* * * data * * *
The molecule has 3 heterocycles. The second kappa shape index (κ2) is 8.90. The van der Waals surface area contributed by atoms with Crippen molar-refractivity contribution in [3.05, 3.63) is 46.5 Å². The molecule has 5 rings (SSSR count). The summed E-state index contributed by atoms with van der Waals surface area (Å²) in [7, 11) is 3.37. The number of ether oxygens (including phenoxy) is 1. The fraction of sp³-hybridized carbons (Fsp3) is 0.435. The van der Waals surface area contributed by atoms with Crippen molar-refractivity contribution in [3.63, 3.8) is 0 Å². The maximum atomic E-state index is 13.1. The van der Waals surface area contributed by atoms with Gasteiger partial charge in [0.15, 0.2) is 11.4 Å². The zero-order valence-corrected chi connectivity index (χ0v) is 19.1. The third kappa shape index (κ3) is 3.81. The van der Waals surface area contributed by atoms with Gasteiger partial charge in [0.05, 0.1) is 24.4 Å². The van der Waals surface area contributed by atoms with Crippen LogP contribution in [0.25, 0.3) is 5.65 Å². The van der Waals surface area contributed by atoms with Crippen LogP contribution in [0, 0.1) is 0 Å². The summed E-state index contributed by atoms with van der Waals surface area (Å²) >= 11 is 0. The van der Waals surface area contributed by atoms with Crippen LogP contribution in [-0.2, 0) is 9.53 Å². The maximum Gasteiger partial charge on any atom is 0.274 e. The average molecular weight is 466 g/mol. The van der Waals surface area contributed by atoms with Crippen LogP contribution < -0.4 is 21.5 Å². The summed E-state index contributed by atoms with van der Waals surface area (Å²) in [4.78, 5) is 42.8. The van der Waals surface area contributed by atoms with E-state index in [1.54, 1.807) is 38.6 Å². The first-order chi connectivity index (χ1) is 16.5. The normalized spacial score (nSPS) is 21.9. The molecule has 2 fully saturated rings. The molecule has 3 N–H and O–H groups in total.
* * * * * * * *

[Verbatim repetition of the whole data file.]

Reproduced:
The molecule has 3 heterocycles. The second kappa shape index (κ2) is 8.90. The van der Waals surface area contributed by atoms with Crippen molar-refractivity contribution in [3.05, 3.63) is 46.5 Å². The molecule has 5 rings (SSSR count). The summed E-state index contributed by atoms with van der Waals surface area (Å²) in [7, 11) is 3.37. The number of ether oxygens (including phenoxy) is 1. The fraction of sp³-hybridized carbons (Fsp3) is 0.435. The van der Waals surface area contributed by atoms with Crippen molar-refractivity contribution in [3.63, 3.8) is 0 Å². The maximum atomic E-state index is 13.1. The van der Waals surface area contributed by atoms with Gasteiger partial charge in [0.15, 0.2) is 11.4 Å². The zero-order valence-corrected chi connectivity index (χ0v) is 19.1. The third kappa shape index (κ3) is 3.81. The van der Waals surface area contributed by atoms with Gasteiger partial charge in [0.05, 0.1) is 24.4 Å². The van der Waals surface area contributed by atoms with Crippen LogP contribution in [0.25, 0.3) is 5.65 Å². The van der Waals surface area contributed by atoms with Crippen LogP contribution in [0, 0.1) is 0 Å². The summed E-state index contributed by atoms with van der Waals surface area (Å²) >= 11 is 0. The van der Waals surface area contributed by atoms with Crippen LogP contribution in [-0.2, 0) is 9.53 Å². The maximum Gasteiger partial charge on any atom is 0.274 e. The average molecular weight is 466 g/mol. The van der Waals surface area contributed by atoms with Crippen LogP contribution < -0.4 is 21.5 Å². The summed E-state index contributed by atoms with van der Waals surface area (Å²) in [4.78, 5) is 42.8. The van der Waals surface area contributed by atoms with E-state index in [1.54, 1.807) is 38.6 Å². The first-order chi connectivity index (χ1) is 16.5. The normalized spacial score (nSPS) is 21.9. The molecule has 2 fully saturated rings. The molecule has 3 N–H and O–H groups in total.